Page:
Healing narratives, storytelling for handling grief

Mar 28, 2024 | Arts, Culture, Life

Bereaved Families of Ontario-Toronto (BFO Toronto) and Toronto People With AIDS (PWA) curated a space where the Black, African, and Caribbean diaspora could express their grief through storytelling on Tuesday.

Patrick de Belen and Kareem Bennett, both spoken word poets and Toronto residents, facilitated “Healing Narratives: Storytelling for Grief” at Toronto PWA on Queen Street East.

Bennett and de Belen prompted attendees to think about and discuss their grief through written and verbal exercises.

“Storytelling can be used as a form of remembering, memorializing, navigating, and searching,” de Belen said. “It’s a vulnerable art form that brings people together in a way that people get to see the parts of you that aren’t usually talked about.”

Growing up in North York when mental health services were limited, de Belen said he was told to express how he felt by putting pen to paper.

After years of writing and performing spoken word poetry, he said he was struck by tragedy after the death of his younger brother in 2021.

Through this loss, de Belen said he made it his mission to aid others dealing with grief by becoming the BFO’s Resident Storyteller and grief support worker.

Co-facilitator Kareem Bennett said he had a similar story of growing up in Toronto’s west end, and how the art of storytelling kept him out of harm’s way.

Growing up in the Jane Street and Finch Avenue community, Bennett said gun violence was prevalent in his childhood, which prompted him to find things to keep him occupied indoors.

Since discovering his love for the arts in high school, Bennett said he became a spoken-word artist, helping him voice thoughts often difficult to explain.

“Growing up, poetry was something that helped me find a voice,” Bennett said. “It helped me develop the vulnerability to articulate my emotions.”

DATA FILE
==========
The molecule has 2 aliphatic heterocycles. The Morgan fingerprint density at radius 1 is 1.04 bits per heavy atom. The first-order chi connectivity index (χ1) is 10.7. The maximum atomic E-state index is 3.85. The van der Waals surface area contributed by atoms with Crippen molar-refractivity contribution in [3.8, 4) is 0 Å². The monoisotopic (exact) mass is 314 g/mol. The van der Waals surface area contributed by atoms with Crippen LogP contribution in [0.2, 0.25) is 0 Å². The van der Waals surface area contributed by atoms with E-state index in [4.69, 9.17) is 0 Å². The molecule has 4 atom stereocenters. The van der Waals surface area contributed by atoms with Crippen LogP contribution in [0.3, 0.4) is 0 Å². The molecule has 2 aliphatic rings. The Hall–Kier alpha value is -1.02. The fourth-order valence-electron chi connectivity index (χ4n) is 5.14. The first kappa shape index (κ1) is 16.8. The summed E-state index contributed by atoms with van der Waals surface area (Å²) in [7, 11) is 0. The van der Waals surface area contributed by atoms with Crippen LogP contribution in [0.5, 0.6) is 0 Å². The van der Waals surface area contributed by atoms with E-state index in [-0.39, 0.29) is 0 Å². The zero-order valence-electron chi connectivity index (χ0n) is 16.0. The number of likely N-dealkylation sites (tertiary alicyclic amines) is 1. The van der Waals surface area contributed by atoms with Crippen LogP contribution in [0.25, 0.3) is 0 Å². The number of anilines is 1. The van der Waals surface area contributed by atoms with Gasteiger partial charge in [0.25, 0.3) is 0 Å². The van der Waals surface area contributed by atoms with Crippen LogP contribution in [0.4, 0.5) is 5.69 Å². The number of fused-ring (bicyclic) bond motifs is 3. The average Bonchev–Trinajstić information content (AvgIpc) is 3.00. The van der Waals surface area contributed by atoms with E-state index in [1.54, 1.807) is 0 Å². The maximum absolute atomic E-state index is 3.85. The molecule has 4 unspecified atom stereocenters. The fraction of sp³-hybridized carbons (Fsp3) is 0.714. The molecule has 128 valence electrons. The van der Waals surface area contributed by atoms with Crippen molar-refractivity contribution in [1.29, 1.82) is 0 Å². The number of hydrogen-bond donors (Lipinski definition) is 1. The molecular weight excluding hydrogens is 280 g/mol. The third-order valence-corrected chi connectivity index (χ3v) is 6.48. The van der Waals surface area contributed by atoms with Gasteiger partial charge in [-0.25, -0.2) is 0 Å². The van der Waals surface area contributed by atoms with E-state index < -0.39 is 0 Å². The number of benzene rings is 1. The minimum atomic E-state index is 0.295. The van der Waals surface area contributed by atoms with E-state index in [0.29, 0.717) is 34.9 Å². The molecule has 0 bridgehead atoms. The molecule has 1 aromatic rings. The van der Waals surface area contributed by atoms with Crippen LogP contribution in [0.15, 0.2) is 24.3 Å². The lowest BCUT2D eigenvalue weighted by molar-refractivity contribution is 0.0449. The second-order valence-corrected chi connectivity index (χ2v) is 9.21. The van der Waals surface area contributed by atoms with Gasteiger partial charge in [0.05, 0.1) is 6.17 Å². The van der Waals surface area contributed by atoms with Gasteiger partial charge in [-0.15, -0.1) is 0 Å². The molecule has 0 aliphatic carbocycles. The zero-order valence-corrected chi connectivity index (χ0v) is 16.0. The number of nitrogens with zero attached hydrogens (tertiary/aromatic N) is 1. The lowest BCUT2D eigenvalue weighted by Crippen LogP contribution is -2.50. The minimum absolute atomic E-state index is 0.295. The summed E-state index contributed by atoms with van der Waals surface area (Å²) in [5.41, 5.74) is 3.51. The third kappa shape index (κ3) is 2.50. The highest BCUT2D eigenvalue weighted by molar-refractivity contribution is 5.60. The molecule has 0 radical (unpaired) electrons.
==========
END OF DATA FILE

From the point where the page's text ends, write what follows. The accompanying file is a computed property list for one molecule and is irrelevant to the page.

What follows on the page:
Sarah Garcia-Heller, executive director at BFO, discussed the importance of spaces like BFO and these workshops for the community.

“Events like these are necessary because it’s what we do,” Gracia-Heller said. “It’s a beautiful example of peer support, how we can come together in community, how we can share in our grief, and how we can normalize it and know that it’s okay to talk about.”

Throughout the event, attendees completed a series of exercises where they used their words, senses, and experiences to explain what grief is to them.

Participants voiced grievances about loss, housing and job insecurity, and missing their home countries.

“As Black people, we do process grief in different ways,” Bennett said. “Some can be a bit detrimental to both ourselves and our culture.”

“Grief is an ongoing thing, it doesn’t ever go away, it sits with you,” Garcia-Heller said. “Having the opportunity to connect with others and know that you can share grief is beautiful. It’s very healing.”

Garcia-Heller said the importance of free community spaces like this is necessary for many who do not have the means to therapy, especially newcomers to Canada.

“A large part of why BFO started is to be a safe space to talk about grief and to normalize it,” Garcia-Heller said. “It’s important to become emotionally literate.”

Nicole Thompson, who works with the Black Coalition for AIDS Prevention, was brought to tears as she read a letter she wrote to her grandmother.

“Today, I found out I was grieving someone who I thought I had already grieved,” Thompson said. “This opened my eyes to see that I need to get help so that I could fully grieve the loss.”

Grief is not a linear experience, said Garica-Heller, with many not realizing that while they may have moved past the initial event, the feelings often get buried.

Through storytelling, grief becomes something not to be ignored but embraced and discussed, said de Belen.

“We’re here to let people know that it’s normal,” Garcia-Heller said. “You shouldn’t feel weird or alienated for grieving.”